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GRAPHICS

      Graphics files are very large because they have to determine every pixel's information separately. For every pixel its color will have to be stored. For every pixel its color will be determined in levels of red, green and blue. Graphics are often displayed in 24 bit color, eight bits for every color. These files are known as bit maps.
    You don't have to be a rocket scientist to understand such images will soon grow very large. To fill a standard VGA screen you will need more than 7 megabytes. Several techniques have been applied to reduce the file size of graphics. Most of them use palettes and compression. Palettes allow you to define a color only once, and to refer to that definition. Compression is comparable to ZIP or ARJ archiving.
    If some image information is recurring several times, you can refer to the repeated pattern (GIF - lossless compression). You can go further and refer to a pattern that resembles a previous section in a file (JPEG - lossy compression). You will lose some information, but your file could shrink dramatically. Less than 100 kB can be enough to fill a screen with a photograph.
    Common file formats are GIF and JPEG. GIF was developed by Compuserv. This format is best suited for simple "graphic" images. JPEG is short for Joint Picture Experts Group, an industrial organization. This format is more suitable for photo's. Some older browsers only render GIF images.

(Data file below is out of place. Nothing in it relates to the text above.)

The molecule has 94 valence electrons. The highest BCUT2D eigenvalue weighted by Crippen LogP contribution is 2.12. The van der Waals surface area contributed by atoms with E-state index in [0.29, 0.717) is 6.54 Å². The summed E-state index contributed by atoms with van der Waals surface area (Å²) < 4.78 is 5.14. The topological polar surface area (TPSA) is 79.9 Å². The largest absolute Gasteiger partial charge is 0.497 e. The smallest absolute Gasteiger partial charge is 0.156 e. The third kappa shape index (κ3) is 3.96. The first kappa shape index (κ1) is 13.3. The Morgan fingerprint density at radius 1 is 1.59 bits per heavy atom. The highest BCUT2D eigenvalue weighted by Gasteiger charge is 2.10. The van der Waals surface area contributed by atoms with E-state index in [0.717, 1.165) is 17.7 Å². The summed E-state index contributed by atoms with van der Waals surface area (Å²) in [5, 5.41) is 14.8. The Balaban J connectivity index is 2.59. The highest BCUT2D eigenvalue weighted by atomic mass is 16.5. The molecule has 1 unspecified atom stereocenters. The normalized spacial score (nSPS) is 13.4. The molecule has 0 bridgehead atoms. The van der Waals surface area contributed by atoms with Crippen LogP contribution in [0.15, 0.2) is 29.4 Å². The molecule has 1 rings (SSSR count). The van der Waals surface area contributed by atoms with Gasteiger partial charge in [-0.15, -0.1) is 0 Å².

The file size depends very much on the size of the image and the image quality. Never make graphics larger than necessary. Never use more colors than you need. A picture with 16 colors will only be a quarter of a similar 256 color image. Save your JPEG images with different quality settings. Shrink it a bit and see if you still like it. Examine quality and consider the file sizes, then use the smallest acceptable file.
    The IMAGE tag has attributes for WIDTH and HEIGHT. Normally you would fill in the exact size of the image in pixels. Your browser will know how big the image is, and reserves space on your screen. You should always fill in these numbers, your page will render much faster. If you don't, your page will only be rendered after all image sizes are determined by the browser.
    By changing these numbers you can enlarge, shrink or distort the image. This method is used on the web palet page. The graphics displayed are only 16x16 pixels in size and enlarged to 150x150. Shrinking is not very practical, you should consider shrinking the image file itself. Some browsers (like Mosaic) won't accept this, you will see the graphics in their original size.
    Recently animated GIF's have become very popular. The latest GIF standard (gif89a) allows you to include several images in one file. Making it a tiny movie, often repeated endlessly. Properly used, you can achieve great effects. But your file could easily grow to a 100 kB or more. Besides, moving objects attract attention. Applying more than one will soon irritate your visitors. So use them wisely, use them sparse.
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